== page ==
The height of bund should permit frees board of about 20% as design depth [after allowing settlement of the ridge.] Specific at bund cross section are given in table
Design Criteria for Bunds:
The following factors are to be considered while developing design criteria for contour bunds.
1. Allowable submergence of land:
The amount of land submerged due to pending and duration of pending will affect crops.
Therefore the level of waste weir and the amount of land to be submerged should be decided by the cropping practice to be followed and the infiltration rate for the soil.
2. Moisture Conservation:
For paddy lands it is desirable to store all the rain water for the use of the plants. Therefore the bunds should be of such dimensions as to permit no runoff. For other crops, the capacity of the bund should be decided by the average consumptive use of the crop proposed and the maximum length of dry period in growing season. The heights of waste weirs should be such that the bunds store just sufficient water to meet requirement of crop.
3. Economy in Construction:
The cost of Bunding includes two main atoms which vary according to the spacing of the bunds.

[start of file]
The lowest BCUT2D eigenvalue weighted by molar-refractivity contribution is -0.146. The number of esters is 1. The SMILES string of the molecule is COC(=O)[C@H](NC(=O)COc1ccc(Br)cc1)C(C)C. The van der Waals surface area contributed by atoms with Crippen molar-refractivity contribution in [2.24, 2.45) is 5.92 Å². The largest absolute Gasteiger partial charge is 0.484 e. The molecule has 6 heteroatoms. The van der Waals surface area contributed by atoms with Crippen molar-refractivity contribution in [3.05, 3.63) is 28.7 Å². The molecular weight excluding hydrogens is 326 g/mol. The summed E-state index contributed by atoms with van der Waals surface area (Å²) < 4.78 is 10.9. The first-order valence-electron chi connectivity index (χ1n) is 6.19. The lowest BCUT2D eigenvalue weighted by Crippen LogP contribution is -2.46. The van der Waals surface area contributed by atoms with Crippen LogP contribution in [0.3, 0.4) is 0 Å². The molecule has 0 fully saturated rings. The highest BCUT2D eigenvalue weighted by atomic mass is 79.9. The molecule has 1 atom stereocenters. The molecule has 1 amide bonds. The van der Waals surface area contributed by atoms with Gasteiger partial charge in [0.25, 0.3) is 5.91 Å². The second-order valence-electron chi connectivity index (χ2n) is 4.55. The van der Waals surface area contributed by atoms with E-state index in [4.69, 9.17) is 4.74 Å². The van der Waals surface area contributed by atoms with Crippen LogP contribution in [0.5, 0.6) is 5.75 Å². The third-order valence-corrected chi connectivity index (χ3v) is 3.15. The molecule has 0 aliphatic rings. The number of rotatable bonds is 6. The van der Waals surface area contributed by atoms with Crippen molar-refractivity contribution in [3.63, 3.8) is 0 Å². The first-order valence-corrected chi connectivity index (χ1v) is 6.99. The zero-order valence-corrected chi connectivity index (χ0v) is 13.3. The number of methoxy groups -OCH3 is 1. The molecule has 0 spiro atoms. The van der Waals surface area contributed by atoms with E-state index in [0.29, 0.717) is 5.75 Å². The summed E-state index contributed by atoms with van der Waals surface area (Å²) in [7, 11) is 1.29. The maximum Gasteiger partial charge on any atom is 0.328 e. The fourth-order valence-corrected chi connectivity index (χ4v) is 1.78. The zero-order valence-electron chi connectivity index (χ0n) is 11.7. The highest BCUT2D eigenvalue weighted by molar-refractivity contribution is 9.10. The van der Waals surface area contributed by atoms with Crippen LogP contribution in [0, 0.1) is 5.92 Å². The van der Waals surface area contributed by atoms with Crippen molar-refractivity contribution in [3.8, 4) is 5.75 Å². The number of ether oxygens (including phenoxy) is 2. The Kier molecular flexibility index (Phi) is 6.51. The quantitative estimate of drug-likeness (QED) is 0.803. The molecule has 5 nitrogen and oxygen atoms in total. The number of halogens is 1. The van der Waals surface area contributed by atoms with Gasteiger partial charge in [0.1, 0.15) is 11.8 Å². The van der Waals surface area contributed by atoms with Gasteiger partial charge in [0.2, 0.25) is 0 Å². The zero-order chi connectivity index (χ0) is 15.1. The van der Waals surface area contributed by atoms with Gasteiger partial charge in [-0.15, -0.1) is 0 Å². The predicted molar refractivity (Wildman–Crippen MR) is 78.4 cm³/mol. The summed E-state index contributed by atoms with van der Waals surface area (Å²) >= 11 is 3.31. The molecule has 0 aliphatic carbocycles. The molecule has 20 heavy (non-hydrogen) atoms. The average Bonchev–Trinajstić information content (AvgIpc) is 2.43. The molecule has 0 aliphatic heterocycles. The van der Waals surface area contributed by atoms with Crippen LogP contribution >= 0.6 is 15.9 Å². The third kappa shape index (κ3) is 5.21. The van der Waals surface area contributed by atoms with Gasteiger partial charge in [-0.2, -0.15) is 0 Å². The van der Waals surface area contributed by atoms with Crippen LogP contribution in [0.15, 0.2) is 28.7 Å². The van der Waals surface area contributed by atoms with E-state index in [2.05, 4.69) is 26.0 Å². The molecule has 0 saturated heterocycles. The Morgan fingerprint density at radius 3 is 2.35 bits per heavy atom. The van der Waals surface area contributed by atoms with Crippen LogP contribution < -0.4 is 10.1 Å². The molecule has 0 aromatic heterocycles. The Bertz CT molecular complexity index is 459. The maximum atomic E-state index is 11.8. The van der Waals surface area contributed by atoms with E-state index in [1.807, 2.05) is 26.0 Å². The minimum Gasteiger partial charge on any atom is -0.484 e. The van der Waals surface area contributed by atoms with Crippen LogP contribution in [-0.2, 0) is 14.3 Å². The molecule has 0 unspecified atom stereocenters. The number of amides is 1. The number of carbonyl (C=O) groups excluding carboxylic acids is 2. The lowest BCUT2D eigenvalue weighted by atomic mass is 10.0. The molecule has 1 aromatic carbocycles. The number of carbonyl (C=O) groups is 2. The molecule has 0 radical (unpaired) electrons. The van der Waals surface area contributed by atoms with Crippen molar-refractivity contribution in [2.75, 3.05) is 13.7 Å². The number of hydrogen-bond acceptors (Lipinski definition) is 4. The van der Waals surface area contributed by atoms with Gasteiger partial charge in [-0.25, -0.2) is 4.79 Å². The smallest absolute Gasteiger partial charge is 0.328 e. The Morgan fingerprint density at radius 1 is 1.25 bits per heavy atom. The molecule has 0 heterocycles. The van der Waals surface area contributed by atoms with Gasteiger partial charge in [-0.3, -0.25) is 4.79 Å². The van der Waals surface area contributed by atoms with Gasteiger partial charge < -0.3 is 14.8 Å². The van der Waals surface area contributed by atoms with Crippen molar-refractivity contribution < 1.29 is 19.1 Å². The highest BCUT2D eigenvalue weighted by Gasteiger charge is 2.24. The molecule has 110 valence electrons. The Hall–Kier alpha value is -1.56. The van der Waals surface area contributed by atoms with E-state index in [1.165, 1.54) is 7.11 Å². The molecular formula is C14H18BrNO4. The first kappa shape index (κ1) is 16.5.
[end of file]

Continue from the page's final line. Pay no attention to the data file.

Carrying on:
i. Expenses of the earthwork
ii. Value of land lost permanently due to construction of bunds.
The sum of these two should be minimum
4. Critical Length:
Another approach in fixing the spacing of bunds by determining the critical length of land between adjacent bunds. Increase in drainage area increases both velocity and amount of runoff gathering in narred channel. But the critical length approach, the attempt is to space bunds in such a way that the velocity remains within non-erosive limit.
5. Seepage consideration:
While designing the bund cross- section, the seepage through bunds due to accumulation of water behind it should be taken into account. The seepage rate is affected mainly by the head of water impounded, the side slopes of the bound and the permeability of the soil.
Location of contour bund:
Moderate slopes (5–10%) with light or medium soil texture and less than 700 mm of rain per year.
Purpose of contour bund:
- To reduce soil erosion.
- To increase the amount of water the soil can hold.
Advantages of contour bund:
- Simple to build.
- Bunds conserve topsoil and improve productivity.
- They keep water in the soil, allowing chemical fertilizers to be used effectively.
- They can be used both on cultivated and uncultivated land.
- Farmers can build contour bunds themselves without outside help.
Limitations of contour bund:
- The bunds take some land away from cultivation (though some types of crops can be grown on the bunds to stabilize them).
- May create temporary waterlogging problems in heavy soil.
- May interfere with the farm operations if the bunds are too close together.
- A lot of labour is needed to maintain and repair the bunds.
Source :Dr. H. L. Shirsath
Assistant Professor of Agronomy
College of Agriculture
Dr. Vithalrao Vikhe Patil Foundation, Ahmednagar